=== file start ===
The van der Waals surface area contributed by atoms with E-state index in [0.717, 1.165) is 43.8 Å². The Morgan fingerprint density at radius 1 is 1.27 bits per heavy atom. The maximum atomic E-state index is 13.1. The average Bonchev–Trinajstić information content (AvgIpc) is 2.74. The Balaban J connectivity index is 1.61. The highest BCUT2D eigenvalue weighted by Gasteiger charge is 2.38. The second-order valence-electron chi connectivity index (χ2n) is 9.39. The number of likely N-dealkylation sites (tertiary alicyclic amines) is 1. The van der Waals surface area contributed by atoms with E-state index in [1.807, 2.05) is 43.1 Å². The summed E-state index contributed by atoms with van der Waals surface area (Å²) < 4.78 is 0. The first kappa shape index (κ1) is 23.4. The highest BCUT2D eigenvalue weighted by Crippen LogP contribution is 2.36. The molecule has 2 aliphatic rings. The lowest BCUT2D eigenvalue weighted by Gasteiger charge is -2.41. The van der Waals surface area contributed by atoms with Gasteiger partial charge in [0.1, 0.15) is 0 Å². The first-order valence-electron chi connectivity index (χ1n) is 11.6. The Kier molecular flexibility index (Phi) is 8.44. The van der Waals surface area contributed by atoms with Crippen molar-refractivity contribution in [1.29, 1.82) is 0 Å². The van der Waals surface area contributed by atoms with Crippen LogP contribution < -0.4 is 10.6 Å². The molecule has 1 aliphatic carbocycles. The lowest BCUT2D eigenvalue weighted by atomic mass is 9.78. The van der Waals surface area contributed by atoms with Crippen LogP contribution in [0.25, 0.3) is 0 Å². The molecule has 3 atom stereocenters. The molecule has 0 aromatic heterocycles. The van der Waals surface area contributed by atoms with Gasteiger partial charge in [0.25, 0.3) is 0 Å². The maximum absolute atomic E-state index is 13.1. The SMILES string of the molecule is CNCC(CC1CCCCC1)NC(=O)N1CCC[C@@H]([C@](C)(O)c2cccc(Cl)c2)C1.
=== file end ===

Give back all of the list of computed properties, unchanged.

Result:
The van der Waals surface area contributed by atoms with E-state index in [0.717, 1.165) is 43.8 Å². The Morgan fingerprint density at radius 1 is 1.27 bits per heavy atom. The maximum atomic E-state index is 13.1. The average Bonchev–Trinajstić information content (AvgIpc) is 2.74. The Balaban J connectivity index is 1.61. The highest BCUT2D eigenvalue weighted by Gasteiger charge is 2.38. The second-order valence-electron chi connectivity index (χ2n) is 9.39. The number of likely N-dealkylation sites (tertiary alicyclic amines) is 1. The van der Waals surface area contributed by atoms with E-state index in [1.807, 2.05) is 43.1 Å². The summed E-state index contributed by atoms with van der Waals surface area (Å²) < 4.78 is 0. The first kappa shape index (κ1) is 23.4. The highest BCUT2D eigenvalue weighted by Crippen LogP contribution is 2.36. The molecule has 2 aliphatic rings. The lowest BCUT2D eigenvalue weighted by Gasteiger charge is -2.41. The van der Waals surface area contributed by atoms with Gasteiger partial charge in [0.1, 0.15) is 0 Å². The first-order valence-electron chi connectivity index (χ1n) is 11.6. The Kier molecular flexibility index (Phi) is 8.44. The van der Waals surface area contributed by atoms with Crippen molar-refractivity contribution in [1.29, 1.82) is 0 Å². The van der Waals surface area contributed by atoms with Crippen LogP contribution < -0.4 is 10.6 Å². The molecule has 1 aliphatic carbocycles. The lowest BCUT2D eigenvalue weighted by atomic mass is 9.78. The van der Waals surface area contributed by atoms with Crippen LogP contribution in [0.25, 0.3) is 0 Å². The molecule has 3 atom stereocenters. The molecule has 0 aromatic heterocycles. The van der Waals surface area contributed by atoms with Gasteiger partial charge in [0.25, 0.3) is 0 Å². The maximum absolute atomic E-state index is 13.1. The SMILES string of the molecule is CNCC(CC1CCCCC1)NC(=O)N1CCC[C@@H]([C@](C)(O)c2cccc(Cl)c2)C1.